Nepal Minute - out of the ordinary


A section of Nepali Twitterati picked up their cues from international media coverage of the deaths of Nepali migrant workers in Qatar, going to the extent of calling for boycotting the FIFA World Cup 2022. 

The Twitterati ostracised Nepali celebrities and journalists for posing with the Qatari Ambassador in Kathmandu ahead of the tournament’s kick-off in Qatar. Now that the World Cup is over, how they will further their concerns about the deaths of Nepali migrant workers remains to be seen. 

The unfortunate deaths of young Nepali migrants are neither the sole doing of FIFA nor limited to Qatar. Nevertheless, the FIFA World Cup 2022 will continue to loom in the popular psyche as the most enduring symbol of the exploitation, neglect and deaths of Nepali migrant workers in general and in the Gulf states in particular.

Internationally speaking, the story of the exploitation of Nepali migrant workers in Qatar first appeared in the British daily The Guardian in 2013.

Only a cynic may argue that the story's authors and subsequent coverage in various other global journals did not have any sympathy towards Nepali migrant workers. However, the overarching goal of such tales was undoubtedly to cast a shadow over Qatar’s World Cup. They also based their narrative on the incorrect notion that such maladies are prevalent in space and time, where only Nepal and Qatar exist. The international community per se did not matter to them.

For an average Nepali, the disparity in the pay scale and pension of British Gurkhas is a far more vexing issue of exploitation of its manpower internationally. It is more profound in Nepal’s history. One often wonders if the western governments and private sector would find investing and doing business in the Gulf countries economically lucrative had not those societies been pushing down the cost of labour inter alia by keeping the salaries and other monetary compensations outrageously low.

Having served in Saudi Arabia in the immediate aftermath of the killing of 12 Nepali migrants in Iraq in 2004, and then led the Nepali official team to Kabul in 2016 to repatriate the mortal remains of 13 Nepali security personnel who were recruited to guard the Canadian Embassy there, I have since questioned myself as to whose interest the Nepali workers – often smuggled into the purportedly high-security zones inside Baghdad or Kabul – served in those war-torn countries? Certainly not that of Iraq or Afghanistan.

Our public discussions on foreign jobs have two unique features. First, they are frequently replete with stories of victimisation, sexual exploitation, and fatalities. Sharing anecdotes, even when they are terrible, does not contribute to a well-rounded public conversation and is not intellectually challenging.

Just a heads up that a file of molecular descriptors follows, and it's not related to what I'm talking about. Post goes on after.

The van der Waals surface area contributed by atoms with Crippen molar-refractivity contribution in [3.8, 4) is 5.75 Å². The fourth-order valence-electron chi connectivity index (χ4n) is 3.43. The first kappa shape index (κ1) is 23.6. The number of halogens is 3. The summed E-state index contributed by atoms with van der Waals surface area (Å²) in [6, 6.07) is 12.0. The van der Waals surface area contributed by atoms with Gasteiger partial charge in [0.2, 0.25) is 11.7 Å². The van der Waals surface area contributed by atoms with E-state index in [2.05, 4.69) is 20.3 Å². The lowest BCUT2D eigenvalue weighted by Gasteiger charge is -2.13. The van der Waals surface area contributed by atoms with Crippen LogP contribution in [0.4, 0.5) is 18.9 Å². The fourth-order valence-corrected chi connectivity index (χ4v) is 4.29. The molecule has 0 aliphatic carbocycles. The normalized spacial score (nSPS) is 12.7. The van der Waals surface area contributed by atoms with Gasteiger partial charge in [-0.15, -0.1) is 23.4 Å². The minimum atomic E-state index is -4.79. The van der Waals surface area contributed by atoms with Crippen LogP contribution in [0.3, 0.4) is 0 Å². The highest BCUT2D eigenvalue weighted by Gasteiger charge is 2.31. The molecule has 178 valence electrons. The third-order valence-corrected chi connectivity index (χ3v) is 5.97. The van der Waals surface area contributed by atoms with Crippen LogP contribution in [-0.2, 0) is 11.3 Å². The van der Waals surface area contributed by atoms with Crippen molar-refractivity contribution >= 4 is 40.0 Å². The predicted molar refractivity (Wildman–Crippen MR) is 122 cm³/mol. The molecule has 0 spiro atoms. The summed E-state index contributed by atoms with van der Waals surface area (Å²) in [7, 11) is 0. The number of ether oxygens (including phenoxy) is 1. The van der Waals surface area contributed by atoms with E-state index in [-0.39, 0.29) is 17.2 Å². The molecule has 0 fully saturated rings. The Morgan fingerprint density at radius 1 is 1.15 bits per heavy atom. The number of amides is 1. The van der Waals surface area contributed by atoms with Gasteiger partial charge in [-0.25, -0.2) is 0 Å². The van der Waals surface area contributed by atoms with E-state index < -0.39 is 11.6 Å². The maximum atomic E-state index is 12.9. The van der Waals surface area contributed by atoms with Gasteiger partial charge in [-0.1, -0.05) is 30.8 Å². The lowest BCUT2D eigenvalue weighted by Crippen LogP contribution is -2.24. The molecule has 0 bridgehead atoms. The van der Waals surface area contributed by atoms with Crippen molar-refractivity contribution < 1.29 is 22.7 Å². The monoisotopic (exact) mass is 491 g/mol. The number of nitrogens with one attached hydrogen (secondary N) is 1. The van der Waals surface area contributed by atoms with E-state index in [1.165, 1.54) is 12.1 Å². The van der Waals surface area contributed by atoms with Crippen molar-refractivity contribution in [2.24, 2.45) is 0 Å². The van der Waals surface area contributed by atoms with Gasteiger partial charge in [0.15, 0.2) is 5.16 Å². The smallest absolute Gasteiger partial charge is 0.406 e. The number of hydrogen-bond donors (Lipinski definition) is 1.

Secondly, in the absence of credible and coherent discourses, false narratives presented by different actors often get sucked into those discussions. The convoluted arguments put out by the so-called manpower agents have, unfortunately, been informing our public policy, too. As discussed earlier in this write-up, international media coverage may differ from our typical false narrative. Nevertheless, they had ulterior motives and tenuous premises.

The concerns expressed by the Twitterati, however genuine they may be, fit into this pattern of public discussion. 

Domestically, they overlooked the fact that unless we eliminate malpractices prevalent in the recruiting process in Nepal itself, the welfare of migrant workers overseas will remain a chimera. Internationally, they posited their arguments upon space and time where only Nepal and Qatar existed – just as the international media wanted us to do.

The responsibility to alleviate the conditions of Nepali youths lies squarely on us. Suppose we keep sending our youths to faraway lands where they, by and large, constitute the bottom echelons of the socio-economic stratum. In that case, those youths and the Nepali state remain the weakest links in the chain. Inhumane exploitation is bound to happen and continue. 

National security is a self-referential practice. Foreign employment has already become security issues for Nepal, especially from economic, societal and environmental security perspectives. Any corrective measure may unprecedentedly upset the existing mutual accommodation among various foreign employment actors, including Nepal and the labour destination states. We must tread delicately. It also calls for a sound and knowledgeable public debate on the subject.

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